Wilhuff Tarkin is definitely having a moment in the Star Wars Universe. The novel Tarkin revealed the biography of Emperor Palpatine's most valuable military officer, and now Star Wars Rebels is reinforcing the idea that if one man could have snuffed out the fledgling Rebellion, it would be Tarkin.
I must say, between the Empire scenes in Star Wars Rebels and the Tarkin novel, I sort of wish we had a parallel show set inside the Imperial Forces. On the one hand, our Rebels have a problem: now that Senator Gall Trayvis is no longer playing double agent and has come out of exile, he's broadcasting images of the Ghost crew, letting the Galaxy know that they're criminals.
It turns out that this is a problem for the Empire, too, even if Grand Moff Tarkin is the only one who recognizes it. Now there are rumors swirling around about Jedi on Lothal, which could inspire hope in the Empire's enemies. Tarkin is here to quash those rumors, not because he doesn't believe that a few Jedi who may have escaped (Tarkin, for the record, is one of the few people who suspects that Darth Vader is really Anakin Skywalker), but because he needs to make sure no one else believes it. Tarkin is all about maintaining order, and he's visibly annoyed that the Imperials on Lothal have failed so hugely in that department.
I've been falling in love with Minister Maketh Tua over the course of this season, but after this episode, I'm starting to wonder if she actually has the stomach for this Empire business. Tarkin has the Inquisitor (whom he treats as a lap dog) make an example of two low-level officers, and Kallus and Tua are both clearly horrified. We know Kallus has been involved in a bit of brutality of his own, but Tua's basically a middle manager. I don't think she ever expected this while she was back at the Imperial Academy, dreaming of a cushy post.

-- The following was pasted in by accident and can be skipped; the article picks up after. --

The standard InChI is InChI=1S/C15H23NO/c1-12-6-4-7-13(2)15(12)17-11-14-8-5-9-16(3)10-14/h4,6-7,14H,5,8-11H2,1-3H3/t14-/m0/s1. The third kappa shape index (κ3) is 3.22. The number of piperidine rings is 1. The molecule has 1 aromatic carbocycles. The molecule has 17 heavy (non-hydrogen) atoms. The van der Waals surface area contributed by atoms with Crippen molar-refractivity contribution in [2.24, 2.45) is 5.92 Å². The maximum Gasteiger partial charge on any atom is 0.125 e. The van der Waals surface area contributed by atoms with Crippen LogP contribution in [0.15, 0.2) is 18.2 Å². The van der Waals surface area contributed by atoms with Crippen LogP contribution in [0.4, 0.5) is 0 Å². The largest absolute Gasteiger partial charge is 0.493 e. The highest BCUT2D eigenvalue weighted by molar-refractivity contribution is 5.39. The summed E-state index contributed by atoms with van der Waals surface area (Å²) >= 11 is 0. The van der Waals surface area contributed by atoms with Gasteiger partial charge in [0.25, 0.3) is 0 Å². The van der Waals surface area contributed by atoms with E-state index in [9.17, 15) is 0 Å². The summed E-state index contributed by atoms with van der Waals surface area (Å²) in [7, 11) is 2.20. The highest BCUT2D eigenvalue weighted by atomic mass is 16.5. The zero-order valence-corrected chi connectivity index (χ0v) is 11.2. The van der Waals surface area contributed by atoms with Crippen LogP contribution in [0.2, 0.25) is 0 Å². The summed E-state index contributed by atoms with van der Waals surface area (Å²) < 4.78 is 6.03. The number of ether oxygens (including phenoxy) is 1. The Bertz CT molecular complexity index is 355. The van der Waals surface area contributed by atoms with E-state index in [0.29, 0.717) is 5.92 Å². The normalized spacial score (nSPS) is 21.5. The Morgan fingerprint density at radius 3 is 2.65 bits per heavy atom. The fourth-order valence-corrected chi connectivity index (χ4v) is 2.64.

While Tarkin is plotting the capture of Kanan, Kanan goes ahead and makes things easy for him. The Ghost crew decide that their next imperative is to win hearts and minds. Now that they're very publicly wanted criminals, they're going to need more allies. Kanan and Hera decide to hijack on the larger broadcast towers on Lothal to send out a message of hope. It probably would have been a better idea for them to lay low.
The word of the week is "sacrifice." Ezra's parents sacrificed their safety in order to speak out against the Empire. The crew of the Ghost sacrifices their own security in order to battle the Empire. And when Kanan is cornered by Kallus and the Inquisitor, he sacrifices his liberty to protect his crew mates. He finds himself captured at the point of the Inquisitor's lightsaber.
And for a moment, Kanan thinks this sacrifice is an okay one. After all, Ezra gets to broadcast his message of blah-blah hope, and we see people listening to the broadcast, legitimately touched.
But the thing about sacrifice is that it hurts. Grand Moff Tarkin doesn't make sacrifices. He's too detached. He makes strategic kills and strategic acts of self-destruction. He doesn't bother sending someone in to dismantle the Rebels' equipment; he just orders the tower destroyed. As Kanan watches it fall, he realizes that, for the first time, he is truly in trouble.